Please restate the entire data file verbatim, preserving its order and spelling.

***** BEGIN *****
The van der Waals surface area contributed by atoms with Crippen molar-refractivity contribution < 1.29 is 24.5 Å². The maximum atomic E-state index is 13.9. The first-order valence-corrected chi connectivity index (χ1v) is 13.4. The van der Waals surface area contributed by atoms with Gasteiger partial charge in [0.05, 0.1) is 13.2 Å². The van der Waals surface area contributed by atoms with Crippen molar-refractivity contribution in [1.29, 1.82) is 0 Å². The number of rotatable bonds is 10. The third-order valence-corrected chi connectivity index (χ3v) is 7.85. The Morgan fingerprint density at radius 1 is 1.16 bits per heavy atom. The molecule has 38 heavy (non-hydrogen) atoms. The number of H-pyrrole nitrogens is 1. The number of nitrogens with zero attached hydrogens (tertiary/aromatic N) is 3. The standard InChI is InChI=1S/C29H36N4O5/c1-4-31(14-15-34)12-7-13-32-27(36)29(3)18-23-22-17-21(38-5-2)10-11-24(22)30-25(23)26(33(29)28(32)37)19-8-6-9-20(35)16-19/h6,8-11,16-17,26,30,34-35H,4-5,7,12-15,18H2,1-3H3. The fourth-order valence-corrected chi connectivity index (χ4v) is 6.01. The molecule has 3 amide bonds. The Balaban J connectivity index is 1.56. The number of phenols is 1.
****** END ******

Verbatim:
The van der Waals surface area contributed by atoms with Crippen molar-refractivity contribution < 1.29 is 24.5 Å². The maximum atomic E-state index is 13.9. The first-order valence-corrected chi connectivity index (χ1v) is 13.4. The van der Waals surface area contributed by atoms with Gasteiger partial charge in [0.05, 0.1) is 13.2 Å². The van der Waals surface area contributed by atoms with Crippen molar-refractivity contribution in [1.29, 1.82) is 0 Å². The number of rotatable bonds is 10. The third-order valence-corrected chi connectivity index (χ3v) is 7.85. The Morgan fingerprint density at radius 1 is 1.16 bits per heavy atom. The molecule has 38 heavy (non-hydrogen) atoms. The number of H-pyrrole nitrogens is 1. The number of nitrogens with zero attached hydrogens (tertiary/aromatic N) is 3. The standard InChI is InChI=1S/C29H36N4O5/c1-4-31(14-15-34)12-7-13-32-27(36)29(3)18-23-22-17-21(38-5-2)10-11-24(22)30-25(23)26(33(29)28(32)37)19-8-6-9-20(35)16-19/h6,8-11,16-17,26,30,34-35H,4-5,7,12-15,18H2,1-3H3. The fourth-order valence-corrected chi connectivity index (χ4v) is 6.01. The molecule has 3 amide bonds. The Balaban J connectivity index is 1.56. The number of phenols is 1.